It’s not every day that you watch history unfolding in front of your very eyes, but this week was different.
“Parliament has not been prorogued.”
Our grandchildren and great grandchildren will read those words of Lady Hale in their history books (if they still use books), and there may well be paintings and statues erected in parliament to crystallise that moment.
If we are honest, the discussion about the prorogation has mostly been a proxy debate about Brexit itself. Remainers were generally appalled, some Brexiteers held their noses, while others cheered, but there were also some Brexiteers who thought this was beyond the pale and made that known (often to the detriment of their careers). It is this sense of ‘beyond the pale’ that I want to dig into, not to make a point about Brexit or prorogation, but instead about the corrosion of ethics in the public square.
As Christians, we follow the man who was God, called Jesus Christ, for whom ends never justified means. He was the ultimate example of the how always being as important as the what. He was integrity personified. For example, he constantly called out the Pharisees for their focus on the external to the detriment of the internal.
Truth is found in a person and I would go so far as to argue that it is possible to articulate what we believe to be true in a way that is outside the parameters of how Jesus would have done it, in which case it actually ceases to be true. Jesus cares about how we say something as well as what we say. He cares about our motivations as well as our actions.
From growing up in Northern Ireland I know all too well about the power of actions and words. When we intentionally or unintentionally surround ourselves with only those who agree with us, wider perspective is lost, and actions that would have previously been unthinkable become very thinkable in our desperation to win an argument or “get the job done”.
The Bible contains an idea that speaks into this debate – it’s called idolatry.
One of the things that most people know about idols, whether they are of a religious bent or not, is that people sacrifice things to them.
All through history, humankind has sacrificed animals, people, food and anything else we can get our hands on to appease our idols. In 2019, we sacrifice our time, relationships and money, as well as our headspace and spiritual health.
It’s when we allow something to take up more of our focus than it should that it becomes an idol. It is putting anything above God, his honour, and his way of doing things. And once something becomes an idol in our lives, it is very hard to knock it off that perch. Idols start demanding our allegiance.
I would say that both of the following sentences are true:
- The idea of leaving the European Union is a valid political idea.
- The idea of remaining in the European Union is a valid political idea.
But have those ideas grown beyond what is healthy for many of us? Have they become idols? In fact, our reaction to those two sentences may tell us a lot about where our idol-ometer sits.
You do not need to be a theologian or a historian to realise that things are being sacrificed to the idol of Brexit and the idol of Remain. As someone who has been actively involved in UK politics for many years now, I have never seen anything like what we are living through.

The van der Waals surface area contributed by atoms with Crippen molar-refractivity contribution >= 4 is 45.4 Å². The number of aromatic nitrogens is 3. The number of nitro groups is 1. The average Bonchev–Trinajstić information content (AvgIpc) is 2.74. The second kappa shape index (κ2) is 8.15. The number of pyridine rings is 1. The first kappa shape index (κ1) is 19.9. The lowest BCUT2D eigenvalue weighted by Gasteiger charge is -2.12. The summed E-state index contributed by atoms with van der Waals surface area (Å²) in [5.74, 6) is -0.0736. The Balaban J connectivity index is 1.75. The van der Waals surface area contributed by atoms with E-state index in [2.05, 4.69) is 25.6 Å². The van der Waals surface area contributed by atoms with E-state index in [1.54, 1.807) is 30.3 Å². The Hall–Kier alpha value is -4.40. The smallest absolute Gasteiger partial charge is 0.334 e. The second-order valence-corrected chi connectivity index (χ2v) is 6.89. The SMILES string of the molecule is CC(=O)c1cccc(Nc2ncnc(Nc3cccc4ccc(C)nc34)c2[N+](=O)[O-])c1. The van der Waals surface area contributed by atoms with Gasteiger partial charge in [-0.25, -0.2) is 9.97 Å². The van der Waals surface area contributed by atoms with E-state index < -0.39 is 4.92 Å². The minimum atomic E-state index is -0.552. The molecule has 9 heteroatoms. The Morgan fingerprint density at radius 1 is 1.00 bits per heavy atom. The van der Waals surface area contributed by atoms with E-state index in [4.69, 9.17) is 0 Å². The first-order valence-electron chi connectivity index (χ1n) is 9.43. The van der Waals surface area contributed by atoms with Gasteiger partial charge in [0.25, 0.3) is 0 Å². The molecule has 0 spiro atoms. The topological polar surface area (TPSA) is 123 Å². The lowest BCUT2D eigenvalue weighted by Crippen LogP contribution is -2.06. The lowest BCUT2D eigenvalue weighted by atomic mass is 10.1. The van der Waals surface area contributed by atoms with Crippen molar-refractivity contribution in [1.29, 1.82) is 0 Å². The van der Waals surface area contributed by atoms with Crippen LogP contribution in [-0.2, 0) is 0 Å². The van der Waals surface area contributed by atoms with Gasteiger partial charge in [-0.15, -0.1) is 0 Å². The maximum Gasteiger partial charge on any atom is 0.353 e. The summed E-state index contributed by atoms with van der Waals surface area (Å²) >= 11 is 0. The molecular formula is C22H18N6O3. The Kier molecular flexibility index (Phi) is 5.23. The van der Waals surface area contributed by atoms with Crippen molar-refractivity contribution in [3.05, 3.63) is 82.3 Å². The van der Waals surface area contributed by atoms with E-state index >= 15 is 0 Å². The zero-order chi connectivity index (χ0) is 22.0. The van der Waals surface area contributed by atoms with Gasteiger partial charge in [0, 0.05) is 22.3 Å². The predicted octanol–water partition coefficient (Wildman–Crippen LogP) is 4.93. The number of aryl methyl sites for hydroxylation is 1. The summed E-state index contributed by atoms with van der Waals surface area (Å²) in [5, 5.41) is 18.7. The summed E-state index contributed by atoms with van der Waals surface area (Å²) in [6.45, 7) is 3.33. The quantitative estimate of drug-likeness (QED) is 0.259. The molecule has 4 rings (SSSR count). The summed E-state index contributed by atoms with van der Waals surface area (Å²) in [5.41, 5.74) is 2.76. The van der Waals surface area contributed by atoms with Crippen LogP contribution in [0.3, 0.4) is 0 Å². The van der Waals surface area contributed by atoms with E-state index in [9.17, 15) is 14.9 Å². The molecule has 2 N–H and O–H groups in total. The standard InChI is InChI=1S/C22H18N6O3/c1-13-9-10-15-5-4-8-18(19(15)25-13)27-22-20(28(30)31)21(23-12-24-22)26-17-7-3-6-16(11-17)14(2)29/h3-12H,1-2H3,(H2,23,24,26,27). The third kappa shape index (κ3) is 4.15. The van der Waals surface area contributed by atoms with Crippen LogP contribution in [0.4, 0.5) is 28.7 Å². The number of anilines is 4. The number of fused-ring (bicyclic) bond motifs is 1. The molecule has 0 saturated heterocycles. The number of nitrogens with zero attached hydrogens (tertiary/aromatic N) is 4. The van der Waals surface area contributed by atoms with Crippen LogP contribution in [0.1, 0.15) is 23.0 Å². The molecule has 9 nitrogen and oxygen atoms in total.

When a Government minister says “we will see” when asked whether the Government will obey the law, things are being sacrificed (like the sanctity of the rule of law). When we are so desperate to win the argument that people employ the language of war and violence, then things are being sacrificed (like civil discourse). When lies or half-truths are used to enhance our side of the argument, things are being sacrificed (like the idea of truth).
Just getting things done, just pushing things through, despite the protestations of others who disagree is what deepens long-term resentment and division. Shutting down dissent and discussion in the public square is exactly what breeds discontent and strips away the possibility of reconciliation.
Reconciliation happens through brave relationship-building. It has been my privilege through Christians in Politics to witness believers the length and breadth of the country coming together from different parties and different churches declaring: “Kingdom before tribe”.
It has been wonderful to watch the listening and understanding across divisions that can happen when we remember our primary allegiance is to another King. The silver bullet of disagreeing well has been intentional relationship-building across party lines.
These tables of fellowship operate all over the country, providing a space for people to come together. There are also public spaces: national assemblies, councils and parliaments. Christians more than anyone know that reconciliation can happen around a shared table. Like many family tables, it may get angry and messy at times, but surely the last thing you do in a divided society is to take away that table.
There was a reason that Archbishop Desmond Tutu’s commission in South Africa was called the Truth and Reconciliation commission. They knew that meaningful reconciliation could not take place without at least some forensic examination of what had happened
We cannot simply brush things under the carpet and move on. We may not always agree on what is true and what is false, or who has acted appropriately and inappropriately, but the space to at least air our grievances and listen to those of others makes reconciliation that little bit more possible.
Being on our knees in front of the one who knows it all will hopefully remind us that we don’t know it all, rendering our ears that inch more open to hear. And being on our knees in front of the one who is holy and true will hopefully render our idols more recognisable as the counterfeit gods that they are.
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